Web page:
Zero Waste Millennial

Bicycling! The environmentalist’s wet dream– and with good reason, too. Studies say bicycling regularly helps you sleep better, get sick less often, you inhale less pollution than passengers in cars and buses, and that riders get approximately 3,000 miles to the “gallon”. I don’t believe a more energy efficient vehicle even exists.

As some of you know, I don’t have a car. In fact, I don’t even have a license yet. (I will be getting that this year, but I don’t expect to be using it much.) Now, the real reason is that I can’t afford a car, but the point is that I don’t care. There isn’t a single fantasy of adulthood that I’ve had, aside from roadtrips, that featured me owning a vehicle. Cars are expensive, high-maintenance, gross, and more trouble than they’re worth, in my opinion, and so long as I’m in an urban area I don’t ever expect…

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The 4 Liters Challenge

4L_Logo_CNA_US_Catholic_News_9_30_13

Starting Feb 1st, I’m taking the 4 Liters challenge for not just 24 hours, but a whole damn week. (For a myriad of personal and political reasons.)

You thought the ice bucket challenge was tough? Try going a whole day using only 4 liters (approx. 1 gallon) of water for everything from brushing your teeth to washing your dishes. For the billion(s) of people around the world who live in water poverty, this is every day life.

The average USian uses 500 liters of water daily, which IMO, is absolute unjustifiable horseshit. We need massive change on a cultural and infrasturctural level, but that probably isn’t going to happen voluntarily anytime soon… so for now, there’s this.

For the week I’m doing the challenge, I hope to raise at least $100 via my profile on their website here, much (reportedly 100%) will be going to water projects worldwide (some in developing nations, some right in my own backyard here in the US— yes, not everyone in the US has access to enough clean drinking water, especially those on reservations I hear).

I’ll be blogging about it, talking about the changes I’ve made in my personal habits over the past year that may or may not have made this easier for me to do than the “average american”, and of course, rehashing all the old advice on how to stop taking your water usage for granted and how to stop wasting it.

I will only have a couple of exceptions to the gallon rule: the occasional Starbucks coffee (I will bring my own water bottle to any restaurant I may have to go to for social reasons, and will avoid ordering water-intensive foods like rice and pasta), beer (weak beer has historically been used as a way to get clean drinking water), and toilet flushing (I have mild-moderate IBS and also live with someone else who isn’t going to be taking the challenge with me).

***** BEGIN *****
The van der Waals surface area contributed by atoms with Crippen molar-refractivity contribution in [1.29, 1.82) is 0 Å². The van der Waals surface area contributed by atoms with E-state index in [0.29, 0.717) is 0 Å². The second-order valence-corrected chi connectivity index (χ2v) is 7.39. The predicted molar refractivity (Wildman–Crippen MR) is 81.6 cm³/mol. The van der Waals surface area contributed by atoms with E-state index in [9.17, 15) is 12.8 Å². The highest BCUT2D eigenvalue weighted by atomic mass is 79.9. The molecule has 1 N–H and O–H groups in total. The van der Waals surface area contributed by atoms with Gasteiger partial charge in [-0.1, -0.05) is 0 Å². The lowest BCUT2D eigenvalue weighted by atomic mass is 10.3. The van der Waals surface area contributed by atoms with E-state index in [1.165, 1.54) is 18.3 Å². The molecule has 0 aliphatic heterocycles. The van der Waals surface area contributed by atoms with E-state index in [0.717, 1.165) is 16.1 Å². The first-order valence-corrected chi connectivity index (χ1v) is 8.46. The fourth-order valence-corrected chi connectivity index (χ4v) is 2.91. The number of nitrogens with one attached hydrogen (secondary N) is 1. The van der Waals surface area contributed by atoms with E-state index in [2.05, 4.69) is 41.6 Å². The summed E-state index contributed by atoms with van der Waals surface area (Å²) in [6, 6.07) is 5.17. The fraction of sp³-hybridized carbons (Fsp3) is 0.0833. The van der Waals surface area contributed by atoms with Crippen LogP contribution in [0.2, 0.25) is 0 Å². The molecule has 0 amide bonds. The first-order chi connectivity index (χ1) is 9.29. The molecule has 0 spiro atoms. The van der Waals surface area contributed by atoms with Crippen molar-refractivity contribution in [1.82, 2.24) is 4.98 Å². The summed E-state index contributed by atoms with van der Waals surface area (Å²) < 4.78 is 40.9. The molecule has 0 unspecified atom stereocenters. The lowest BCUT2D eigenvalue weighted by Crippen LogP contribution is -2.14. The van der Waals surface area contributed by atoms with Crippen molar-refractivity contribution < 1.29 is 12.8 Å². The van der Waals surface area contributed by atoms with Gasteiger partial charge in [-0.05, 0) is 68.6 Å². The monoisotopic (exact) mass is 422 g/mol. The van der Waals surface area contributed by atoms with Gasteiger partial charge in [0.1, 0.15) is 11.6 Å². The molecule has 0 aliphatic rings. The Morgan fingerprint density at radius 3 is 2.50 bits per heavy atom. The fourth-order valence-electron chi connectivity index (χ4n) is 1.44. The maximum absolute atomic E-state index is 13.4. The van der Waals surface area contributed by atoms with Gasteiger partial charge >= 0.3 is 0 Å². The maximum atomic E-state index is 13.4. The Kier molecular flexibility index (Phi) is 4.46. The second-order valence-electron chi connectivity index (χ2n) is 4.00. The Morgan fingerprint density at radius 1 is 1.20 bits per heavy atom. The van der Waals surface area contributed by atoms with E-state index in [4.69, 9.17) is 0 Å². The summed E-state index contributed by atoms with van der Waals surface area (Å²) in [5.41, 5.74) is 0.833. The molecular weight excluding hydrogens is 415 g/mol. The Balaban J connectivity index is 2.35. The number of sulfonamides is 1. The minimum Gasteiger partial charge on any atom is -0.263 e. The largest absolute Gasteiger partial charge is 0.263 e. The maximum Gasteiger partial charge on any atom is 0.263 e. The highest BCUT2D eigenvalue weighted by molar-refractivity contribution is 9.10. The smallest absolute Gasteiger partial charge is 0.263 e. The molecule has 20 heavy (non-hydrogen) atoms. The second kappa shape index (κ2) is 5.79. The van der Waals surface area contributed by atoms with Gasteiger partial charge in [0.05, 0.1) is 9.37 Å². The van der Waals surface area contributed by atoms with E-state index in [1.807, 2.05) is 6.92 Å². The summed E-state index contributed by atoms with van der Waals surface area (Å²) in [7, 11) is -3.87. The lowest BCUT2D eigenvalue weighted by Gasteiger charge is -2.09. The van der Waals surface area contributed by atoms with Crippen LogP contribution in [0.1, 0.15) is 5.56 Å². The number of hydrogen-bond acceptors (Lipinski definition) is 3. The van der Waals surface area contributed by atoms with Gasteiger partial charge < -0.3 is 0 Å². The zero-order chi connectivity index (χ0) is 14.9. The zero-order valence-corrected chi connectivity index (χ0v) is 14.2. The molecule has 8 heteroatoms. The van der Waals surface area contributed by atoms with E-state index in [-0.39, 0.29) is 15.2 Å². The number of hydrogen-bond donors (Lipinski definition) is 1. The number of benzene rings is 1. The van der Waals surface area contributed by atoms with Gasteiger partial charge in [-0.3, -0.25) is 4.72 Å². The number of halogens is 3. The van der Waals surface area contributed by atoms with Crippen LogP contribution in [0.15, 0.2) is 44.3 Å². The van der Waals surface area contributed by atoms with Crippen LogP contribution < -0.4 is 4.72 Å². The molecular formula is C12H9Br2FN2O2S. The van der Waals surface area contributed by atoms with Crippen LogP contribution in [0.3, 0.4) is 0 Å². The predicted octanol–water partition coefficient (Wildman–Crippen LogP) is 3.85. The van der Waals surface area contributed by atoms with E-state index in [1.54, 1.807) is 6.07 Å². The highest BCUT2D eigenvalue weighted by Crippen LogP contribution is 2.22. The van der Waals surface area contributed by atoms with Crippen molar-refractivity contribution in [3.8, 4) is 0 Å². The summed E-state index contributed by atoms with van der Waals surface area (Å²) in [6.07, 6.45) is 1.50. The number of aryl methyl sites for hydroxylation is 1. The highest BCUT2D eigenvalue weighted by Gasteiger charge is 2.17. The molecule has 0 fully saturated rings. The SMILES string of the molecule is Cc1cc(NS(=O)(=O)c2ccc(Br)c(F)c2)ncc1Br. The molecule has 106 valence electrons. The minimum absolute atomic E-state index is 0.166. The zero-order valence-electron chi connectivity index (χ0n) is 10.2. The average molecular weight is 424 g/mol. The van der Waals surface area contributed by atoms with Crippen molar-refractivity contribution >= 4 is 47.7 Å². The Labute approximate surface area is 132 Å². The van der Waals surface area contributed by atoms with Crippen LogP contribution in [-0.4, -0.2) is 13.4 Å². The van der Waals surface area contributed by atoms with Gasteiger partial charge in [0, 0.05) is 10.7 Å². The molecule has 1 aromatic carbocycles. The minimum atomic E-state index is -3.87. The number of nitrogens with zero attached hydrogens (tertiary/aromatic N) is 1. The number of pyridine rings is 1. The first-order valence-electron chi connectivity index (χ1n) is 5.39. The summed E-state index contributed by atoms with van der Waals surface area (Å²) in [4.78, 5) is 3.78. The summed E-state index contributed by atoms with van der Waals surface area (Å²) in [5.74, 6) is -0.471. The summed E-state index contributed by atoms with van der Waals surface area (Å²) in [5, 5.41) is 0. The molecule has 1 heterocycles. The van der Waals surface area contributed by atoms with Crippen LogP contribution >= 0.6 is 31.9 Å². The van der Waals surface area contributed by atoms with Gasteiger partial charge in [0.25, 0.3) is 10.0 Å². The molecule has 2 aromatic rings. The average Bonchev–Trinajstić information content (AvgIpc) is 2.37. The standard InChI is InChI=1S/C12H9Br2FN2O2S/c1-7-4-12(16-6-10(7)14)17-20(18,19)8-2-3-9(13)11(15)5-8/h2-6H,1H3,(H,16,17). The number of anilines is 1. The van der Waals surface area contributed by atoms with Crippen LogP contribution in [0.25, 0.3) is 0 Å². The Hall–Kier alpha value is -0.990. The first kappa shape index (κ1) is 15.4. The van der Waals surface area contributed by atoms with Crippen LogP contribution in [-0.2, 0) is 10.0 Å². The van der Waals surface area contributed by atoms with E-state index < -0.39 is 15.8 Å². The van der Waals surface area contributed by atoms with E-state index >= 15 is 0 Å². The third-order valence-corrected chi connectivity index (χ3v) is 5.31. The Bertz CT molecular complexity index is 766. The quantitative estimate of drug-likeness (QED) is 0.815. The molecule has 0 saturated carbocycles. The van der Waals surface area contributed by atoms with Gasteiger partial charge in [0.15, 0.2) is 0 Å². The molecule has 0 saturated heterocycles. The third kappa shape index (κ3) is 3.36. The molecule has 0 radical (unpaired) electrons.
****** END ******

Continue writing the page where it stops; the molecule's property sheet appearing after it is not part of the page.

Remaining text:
This is going to be made more complicated by my zero waste habits; most challengers, it seems, survived the ordeal thanks to lots of disposable items like using baby wipes instead of showering, hand sanitizer instead of hand washing, and likely lots of napkins or even paper plates to alleviate the pain of doing dishes with only a few cups of water. (I doubt that any of them even thought to attempt to do laundry, which I will probably need to do by then.) Now, to me, that seems like cheating–especially since people living in such extreme water poverty definitely do NOT have the money to pay for freakin’ baby wipes–but either way, I will do without any disposables or extra items that I do not already use in my day to day because I’m not going to compromise on my zero waste habits.

What do I wish to accomplish by doing this? Well, raising that $100 would be really nice… but also, I want to help build a broader, richer picture of what water use really means. I know some aspects of cutting down (honestly, I already use probably around a 1/10th of that “average American” figure cited above at the most) will be easy, and other will be ridiculously hard. Hopefully in doing this, and documenting it, I can share with other people how easy it is to stop taking your (potable!) water use for granted and to start conserving. But I also want to try and illuminate, by being a white US citizen playing at water poverty for a week, how stressful and difficult it is to accomplish some of the most basic facts of life with poor access to water. If you need a white face to feel sympathy for someone’s plight, then here it is– you’ve got no excuse now.

If any of you would be interested in doing the challenge with me, even just for the recommended 24 hours, then let me know! It’ll be nice to have a buddy to keep me company.